And here he is draining an incredibly difficult turnaround fadeaway, which Culver replicates, albeit from a shorter distance, in the second clip. Middleton is longer than Butler (and Culver) and shoots a very natural fade that’s perhaps even tougher to block despite Butler’s advantage in athleticism.
The hope for whatever team drafts him is that Culver eventually provides the same well-rounded skillset that has made Middleton one of the league’s best and most versatile two-way wings despite his lack of elite-level athleticism. And Culver has already showcased an impressive skillset as a scorer, playmaker (creator for himself and others) and defender.
Next up on the comparison dock, one of the most physically imposing and hard-nosed wings in the league, Jimmy Butler. Fellow Texas native Jimmy Butler (from Tomball) was the 30th pick in 2011 via the Chicago Bulls. The primary reason for this comparison — beyond that both are Texans who get after it on the defensive end — is the fact that Butler leans way back on his jumper while sporting a high release that makes it difficult to contest or block his shot. Like Middleton, Butler is a difficult shot-maker who’s also an extremely tough and versatile defender. At 6-8 with a 6-8 wingspan, Butler was 222 lbs. coming out of college. Listed at 232 lbs. now, Butler was a rookie at age 22 and didn’t begin to blossom into the player he is today until he was 24-25. Culver has an ideal frame that should allow him to fill out so that eventually his build may look more like Butler’s than Middleton’s, which may very well result in improvements in his explosiveness. Like Middleton, Butler put up ho-hum numbers in three collegiate campaigns, and as such slipped farther than he should’ve on draft night. Here’s Butler’s stat profile, followed by a few shooting clips from both him and Culver:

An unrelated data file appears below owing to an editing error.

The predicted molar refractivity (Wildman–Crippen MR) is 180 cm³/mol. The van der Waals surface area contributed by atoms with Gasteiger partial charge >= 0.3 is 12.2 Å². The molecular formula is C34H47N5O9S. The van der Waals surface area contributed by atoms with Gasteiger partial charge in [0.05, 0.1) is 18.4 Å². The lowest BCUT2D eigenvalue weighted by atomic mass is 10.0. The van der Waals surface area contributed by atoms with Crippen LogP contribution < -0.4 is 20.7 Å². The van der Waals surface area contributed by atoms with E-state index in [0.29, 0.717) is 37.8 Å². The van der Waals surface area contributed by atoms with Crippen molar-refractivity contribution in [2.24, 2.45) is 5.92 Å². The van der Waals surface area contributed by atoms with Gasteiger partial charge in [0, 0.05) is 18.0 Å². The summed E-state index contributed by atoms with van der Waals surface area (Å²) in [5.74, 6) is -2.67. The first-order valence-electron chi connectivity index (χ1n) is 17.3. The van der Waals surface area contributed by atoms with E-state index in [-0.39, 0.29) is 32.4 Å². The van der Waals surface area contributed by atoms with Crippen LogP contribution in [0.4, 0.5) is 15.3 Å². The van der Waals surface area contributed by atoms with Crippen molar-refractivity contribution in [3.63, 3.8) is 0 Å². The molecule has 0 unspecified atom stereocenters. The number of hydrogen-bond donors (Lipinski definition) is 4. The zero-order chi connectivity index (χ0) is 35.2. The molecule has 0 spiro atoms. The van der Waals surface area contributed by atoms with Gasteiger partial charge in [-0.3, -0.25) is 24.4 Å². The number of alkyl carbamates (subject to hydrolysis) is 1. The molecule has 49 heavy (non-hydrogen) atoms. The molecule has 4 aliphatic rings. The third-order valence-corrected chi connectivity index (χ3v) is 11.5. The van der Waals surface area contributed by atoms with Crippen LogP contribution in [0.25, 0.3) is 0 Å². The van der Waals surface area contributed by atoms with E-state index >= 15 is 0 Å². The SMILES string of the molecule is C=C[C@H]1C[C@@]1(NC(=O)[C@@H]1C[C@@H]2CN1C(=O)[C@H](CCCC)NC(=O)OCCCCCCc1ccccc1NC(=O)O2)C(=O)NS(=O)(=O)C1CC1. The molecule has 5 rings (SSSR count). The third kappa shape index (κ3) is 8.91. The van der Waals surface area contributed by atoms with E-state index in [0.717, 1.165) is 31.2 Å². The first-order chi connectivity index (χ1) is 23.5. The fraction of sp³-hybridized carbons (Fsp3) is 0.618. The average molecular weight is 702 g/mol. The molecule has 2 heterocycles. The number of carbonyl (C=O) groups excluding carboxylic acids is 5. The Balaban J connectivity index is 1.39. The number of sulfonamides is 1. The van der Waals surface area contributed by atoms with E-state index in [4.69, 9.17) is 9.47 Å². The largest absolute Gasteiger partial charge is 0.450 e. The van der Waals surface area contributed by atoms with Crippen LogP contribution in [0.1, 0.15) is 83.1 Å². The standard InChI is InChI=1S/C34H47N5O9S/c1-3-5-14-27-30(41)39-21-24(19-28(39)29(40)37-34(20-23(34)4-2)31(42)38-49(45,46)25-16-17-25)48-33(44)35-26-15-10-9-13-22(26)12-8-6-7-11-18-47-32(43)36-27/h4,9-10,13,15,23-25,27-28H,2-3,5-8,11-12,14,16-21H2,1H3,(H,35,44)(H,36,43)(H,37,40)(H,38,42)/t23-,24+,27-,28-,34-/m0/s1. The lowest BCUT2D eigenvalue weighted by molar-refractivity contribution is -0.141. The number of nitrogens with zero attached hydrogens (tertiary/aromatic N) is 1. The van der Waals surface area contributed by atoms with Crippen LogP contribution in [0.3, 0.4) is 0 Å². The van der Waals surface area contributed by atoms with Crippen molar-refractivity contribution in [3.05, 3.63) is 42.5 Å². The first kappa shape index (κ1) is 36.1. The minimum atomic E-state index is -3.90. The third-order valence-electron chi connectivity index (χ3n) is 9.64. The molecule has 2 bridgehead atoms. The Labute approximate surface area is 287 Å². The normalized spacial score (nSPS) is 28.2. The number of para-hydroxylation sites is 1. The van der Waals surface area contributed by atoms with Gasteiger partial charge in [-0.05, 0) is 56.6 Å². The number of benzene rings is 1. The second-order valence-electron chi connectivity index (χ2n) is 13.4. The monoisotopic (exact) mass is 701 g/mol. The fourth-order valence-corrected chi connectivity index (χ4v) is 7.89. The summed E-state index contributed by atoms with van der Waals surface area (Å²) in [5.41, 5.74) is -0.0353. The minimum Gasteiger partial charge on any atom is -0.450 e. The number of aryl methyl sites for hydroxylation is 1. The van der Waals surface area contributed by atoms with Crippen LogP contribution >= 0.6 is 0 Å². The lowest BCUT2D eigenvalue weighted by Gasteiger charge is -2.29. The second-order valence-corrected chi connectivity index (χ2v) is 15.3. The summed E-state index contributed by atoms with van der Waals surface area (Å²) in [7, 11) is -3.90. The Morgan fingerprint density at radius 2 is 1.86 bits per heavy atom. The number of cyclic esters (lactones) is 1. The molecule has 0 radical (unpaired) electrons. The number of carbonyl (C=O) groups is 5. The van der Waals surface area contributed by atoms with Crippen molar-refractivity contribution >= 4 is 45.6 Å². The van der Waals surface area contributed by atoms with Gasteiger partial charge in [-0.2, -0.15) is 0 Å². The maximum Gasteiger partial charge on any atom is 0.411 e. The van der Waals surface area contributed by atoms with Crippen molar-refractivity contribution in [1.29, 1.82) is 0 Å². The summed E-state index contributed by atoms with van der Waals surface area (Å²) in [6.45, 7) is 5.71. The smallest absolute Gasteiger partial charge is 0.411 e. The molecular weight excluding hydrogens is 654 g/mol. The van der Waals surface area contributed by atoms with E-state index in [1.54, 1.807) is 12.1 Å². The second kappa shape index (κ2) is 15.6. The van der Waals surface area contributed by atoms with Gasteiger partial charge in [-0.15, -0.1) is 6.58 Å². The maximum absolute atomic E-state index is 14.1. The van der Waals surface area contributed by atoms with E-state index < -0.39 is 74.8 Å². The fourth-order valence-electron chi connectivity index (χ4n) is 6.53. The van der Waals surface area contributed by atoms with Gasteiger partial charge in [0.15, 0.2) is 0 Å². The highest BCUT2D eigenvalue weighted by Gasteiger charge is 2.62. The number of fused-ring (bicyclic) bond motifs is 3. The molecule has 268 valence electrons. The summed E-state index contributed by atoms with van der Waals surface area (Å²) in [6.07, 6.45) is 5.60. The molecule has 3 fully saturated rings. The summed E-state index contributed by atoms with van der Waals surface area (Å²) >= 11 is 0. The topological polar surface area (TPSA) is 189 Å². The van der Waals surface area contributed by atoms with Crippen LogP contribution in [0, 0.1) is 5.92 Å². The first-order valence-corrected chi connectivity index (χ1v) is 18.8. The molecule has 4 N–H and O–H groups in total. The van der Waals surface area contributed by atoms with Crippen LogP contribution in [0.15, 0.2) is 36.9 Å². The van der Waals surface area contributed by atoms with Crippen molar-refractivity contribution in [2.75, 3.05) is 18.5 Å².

Notice the lean-back motion from Butler, which may or may not have convinced me to throw some Fat Joe on while writing this.
Here’s a pull-up three from NBA range by Culver which showcases the similarity in their shooting mechanics:
This provides one of the best views of Culver leaning back on his jumper:
Like Middleton and Butler, Culver wasn’t a highly-rated high school prospect. Still, he’s already turned himself into a pretty good do-it-all guy offensively with unselfish tendencies who could merely be scratching the surface of his potential. Defensively, Culver seems like he enters hunter-and-gatherer mode defensively, seated in a stance and stalking the situation out with forceful, yet fleet-footed movements, effectively treating the court as a trampoline which he uses to spring himself across the court. He’s very good at anticipating and mirroring the offense and even better at putting himself in position to help. However, his tendency to over-help (which will almost certainly be ironed out at the next level) facilitated Hunter forcing overtime in the title game versus Virginia: